Longing for peace: Pope to preach dialogue in Bangladesh, Myanmar

IMAGE: CNS photo/Abir Abdullah, EPA

By Cindy Wooden

VATICAN CITY (CNS) — While the ongoing crisis of Rohingya
refugees fleeing Myanmar for Bangladesh will draw much attention during Pope
Francis’ visit to the two countries in late November, the pope also is expected
to focus on interreligious dialogue, poverty and climate change.

“He will be insisting on economic justice and
environmental justice,” said Cardinal Charles Bo of Yangon, Myanmar.
Justice in both areas would be “the major promoters of peace and harmony”
in the region.

Although to different degrees, the two countries the pope will visit are
struggling to establish a democracy that respects the rights of minorities — both religious and
ethnic. Differences are exacerbated by poverty and the difficulty of accessing
very limited resources; the situation is further worsened by climate change,
which is evident in the droughts, flooding and increased power and frequency of
cyclones that move in from the Bay of Bengal.

Both Bangladesh and Myanmar are ranked in the top 10 on the “Long-Term
Climate Risk Index” published annually by Germanwatch think tank.

Pope Francis is scheduled to arrive in Myanmar Nov. 27 and
stay until the afternoon of Nov. 30 when he flies to Bangladesh. He returns to
Rome late Dec. 2.

Although lively and growing, the Catholic communities in
both countries make up less than 1 percent of the population. The vast majority
of people in Myanmar are Buddhist, while the overwhelming majority in
Bangladesh are Muslim. Both countries have been plagued by political and ethnic
tensions that have found religion to be an easy difference to exploit for
political gain.

In Bangladesh, Pope Francis will ordain 16 priests; in 1986, St. John Paul II visited the country and ordained 18 men to the priesthood. One
of the 18 is now Bishop Paul
Ponen Kubi of Mymensingh.

“The Bangladesh church has grown a lot,” Bishop
Kubi told Catholic News Service. “We had only four dioceses and four bishops
in Bangladesh; now we have eight dioceses and nine bishops.”

“We are a very small minority Christian community in
Bangladesh,” the bishop said, but all the people want “to live
together in harmony and peace,
though they are of many religions and cultures. I believe that Holy Father Pope
Francis will emphasize this.”

“We are in the periphery,” he said, but Pope
Francis’ presence “will make us known to the whole world. We feel proud of
his coming.”

Cardinal Bo told CNS that he expects interreligious
initiatives for peace to be a major theme of the pope’s talks in Myanmar where,
like in other countries, religions can “become the tools for extremism. The
pope’s presence and his dialogue with various stakeholders would affirm the
reconciling role of religions in this country.”

The theme of the visit to Myanmar is “Love and
Peace.” And, similarly, the theme of the visit to Bangladesh is
“Harmony and Peace.”

Both Myanmar and Bangladesh have experienced tensions between
religious communities and have mourned the loss of lives slaughtered in
terrorist attacks. The Muslim faith of the Rohingya is cited as one of the
reasons they often are seen as “foreigners” by Buddhist nationalists
in Myanmar. Bangladesh, too, has had experience of hardline nationalists, this
time Muslims, attacking members of its Hindu minority.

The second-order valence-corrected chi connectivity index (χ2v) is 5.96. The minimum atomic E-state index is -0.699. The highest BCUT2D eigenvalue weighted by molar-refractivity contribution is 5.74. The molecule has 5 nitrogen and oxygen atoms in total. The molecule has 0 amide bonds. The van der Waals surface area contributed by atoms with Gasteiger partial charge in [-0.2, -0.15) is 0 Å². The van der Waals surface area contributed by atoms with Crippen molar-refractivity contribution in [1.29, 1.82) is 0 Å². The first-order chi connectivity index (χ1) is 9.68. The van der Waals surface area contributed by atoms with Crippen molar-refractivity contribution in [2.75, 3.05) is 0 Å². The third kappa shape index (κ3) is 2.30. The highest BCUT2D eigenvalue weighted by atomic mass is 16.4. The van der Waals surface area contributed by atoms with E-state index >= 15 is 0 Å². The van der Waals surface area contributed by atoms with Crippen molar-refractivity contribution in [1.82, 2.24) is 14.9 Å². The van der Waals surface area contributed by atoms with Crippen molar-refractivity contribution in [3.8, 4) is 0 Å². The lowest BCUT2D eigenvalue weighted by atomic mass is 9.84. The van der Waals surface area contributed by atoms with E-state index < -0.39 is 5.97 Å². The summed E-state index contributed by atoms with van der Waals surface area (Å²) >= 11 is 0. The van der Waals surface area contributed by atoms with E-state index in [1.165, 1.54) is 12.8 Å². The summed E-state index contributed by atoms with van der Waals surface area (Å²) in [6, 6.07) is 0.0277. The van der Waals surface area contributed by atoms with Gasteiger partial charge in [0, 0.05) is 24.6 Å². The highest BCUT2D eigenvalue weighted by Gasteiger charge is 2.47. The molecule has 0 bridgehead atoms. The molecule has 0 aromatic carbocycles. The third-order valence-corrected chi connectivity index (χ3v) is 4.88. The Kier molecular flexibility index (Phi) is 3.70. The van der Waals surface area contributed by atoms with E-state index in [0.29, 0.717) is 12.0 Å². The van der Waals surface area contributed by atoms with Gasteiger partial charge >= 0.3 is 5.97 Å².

In both countries, the Catholic community has been a force
for dialogue.

Cardinal Patrick D’Rozario of Dhaka, Bangladesh, told CNS
that interreligious dialogue “is not imported by us, it is part of our

“The Catholic Church is very active in a dialogue of
service,” he said, with non-Catholics accounting for 90 percent of those
receiving medical care, education or development aid from the church. Only
about 30 percent of the staffers
are Catholic, but the entire staff discusses the human and religious values
they have in common.

Also, he said, people in Bangladesh — from the president
and prime minister on down — make a point to participate in each other’s major
feasts. So dialogue “is not just a cerebral discussion, but a

“The Christian community is considered a peace-living
community in Bangladesh,” he said.

In Myanmar, Cardinal Bo said, the church is “a small
but very visible community,” which has “an opportunity to be salt and
light to this nation.”

“We are in the forefront of interreligious initiatives
for peace,” he said, pointing out that Catholics organized the country’s
first interreligious peace conference.

“We have raised our voice for the protection of
democracy, we support democratic forces,” he said. “Democracy is in a
very early stage,
and it needs support.”

The core of Pope Francis’ message is likely to be similar to
the heart of his message in Sri Lanka in January 2015: “The inability to
reconcile differences and disagreements, whether old or new, has given rise to
ethnic and religious tensions, frequently accompanied by outbreaks of violence.”

Religions have a key role to play, he insisted. But that
means “all members of society must work together; all must have a voice.
All must be free to express their concerns, their needs, their aspirations and
their fears. Most importantly, they must be prepared to accept one another, to
respect legitimate diversities and learn to live as one family.”

– – –

Wooden on Twitter: @Cindy_Wooden.

– – –

Copyright © 2017 Catholic News Service/U.S. Conference of Catholic Bishops. www.catholicnews.com. All rights reserved. Republishing or redistributing of CNS content, including by framing or similar means without prior permission, is prohibited. You may link to stories on our public site. This copy is for your personal, non-commercial use only. To request permission for republishing or redistributing of CNS content, please contact permissions at cns@catholicnews.com.

Original Article